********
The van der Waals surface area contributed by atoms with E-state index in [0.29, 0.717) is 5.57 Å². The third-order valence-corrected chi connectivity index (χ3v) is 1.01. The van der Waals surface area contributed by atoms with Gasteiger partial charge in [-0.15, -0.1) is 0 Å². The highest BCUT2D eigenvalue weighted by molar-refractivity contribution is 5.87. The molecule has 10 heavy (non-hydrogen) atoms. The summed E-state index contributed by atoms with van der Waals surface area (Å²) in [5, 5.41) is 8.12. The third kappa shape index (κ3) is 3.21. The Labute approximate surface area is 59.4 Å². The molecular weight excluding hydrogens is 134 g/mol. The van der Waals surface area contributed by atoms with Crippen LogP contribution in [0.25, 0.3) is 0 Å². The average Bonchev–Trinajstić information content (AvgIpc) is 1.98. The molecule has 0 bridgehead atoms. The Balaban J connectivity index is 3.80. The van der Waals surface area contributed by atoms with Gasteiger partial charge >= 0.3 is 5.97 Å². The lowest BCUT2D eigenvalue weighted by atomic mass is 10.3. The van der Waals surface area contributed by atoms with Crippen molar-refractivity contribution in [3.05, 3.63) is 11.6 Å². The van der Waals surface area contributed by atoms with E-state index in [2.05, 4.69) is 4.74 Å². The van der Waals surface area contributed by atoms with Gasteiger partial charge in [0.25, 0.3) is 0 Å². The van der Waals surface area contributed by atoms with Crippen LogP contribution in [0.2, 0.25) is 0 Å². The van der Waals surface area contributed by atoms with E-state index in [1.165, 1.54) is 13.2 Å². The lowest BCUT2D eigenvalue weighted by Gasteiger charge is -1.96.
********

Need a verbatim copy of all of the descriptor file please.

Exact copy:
The van der Waals surface area contributed by atoms with E-state index in [0.29, 0.717) is 5.57 Å². The third-order valence-corrected chi connectivity index (χ3v) is 1.01. The van der Waals surface area contributed by atoms with Gasteiger partial charge in [-0.15, -0.1) is 0 Å². The highest BCUT2D eigenvalue weighted by molar-refractivity contribution is 5.87. The molecule has 10 heavy (non-hydrogen) atoms. The summed E-state index contributed by atoms with van der Waals surface area (Å²) in [5, 5.41) is 8.12. The third kappa shape index (κ3) is 3.21. The Labute approximate surface area is 59.4 Å². The molecular weight excluding hydrogens is 134 g/mol. The van der Waals surface area contributed by atoms with Crippen LogP contribution in [0.25, 0.3) is 0 Å². The average Bonchev–Trinajstić information content (AvgIpc) is 1.98. The molecule has 0 bridgehead atoms. The Balaban J connectivity index is 3.80. The van der Waals surface area contributed by atoms with Gasteiger partial charge >= 0.3 is 5.97 Å². The lowest BCUT2D eigenvalue weighted by atomic mass is 10.3. The van der Waals surface area contributed by atoms with Crippen molar-refractivity contribution in [3.05, 3.63) is 11.6 Å². The van der Waals surface area contributed by atoms with E-state index in [2.05, 4.69) is 4.74 Å². The van der Waals surface area contributed by atoms with Gasteiger partial charge in [0.25, 0.3) is 0 Å². The van der Waals surface area contributed by atoms with Crippen LogP contribution in [0.2, 0.25) is 0 Å². The van der Waals surface area contributed by atoms with E-state index in [1.165, 1.54) is 13.2 Å². The lowest BCUT2D eigenvalue weighted by Gasteiger charge is -1.96.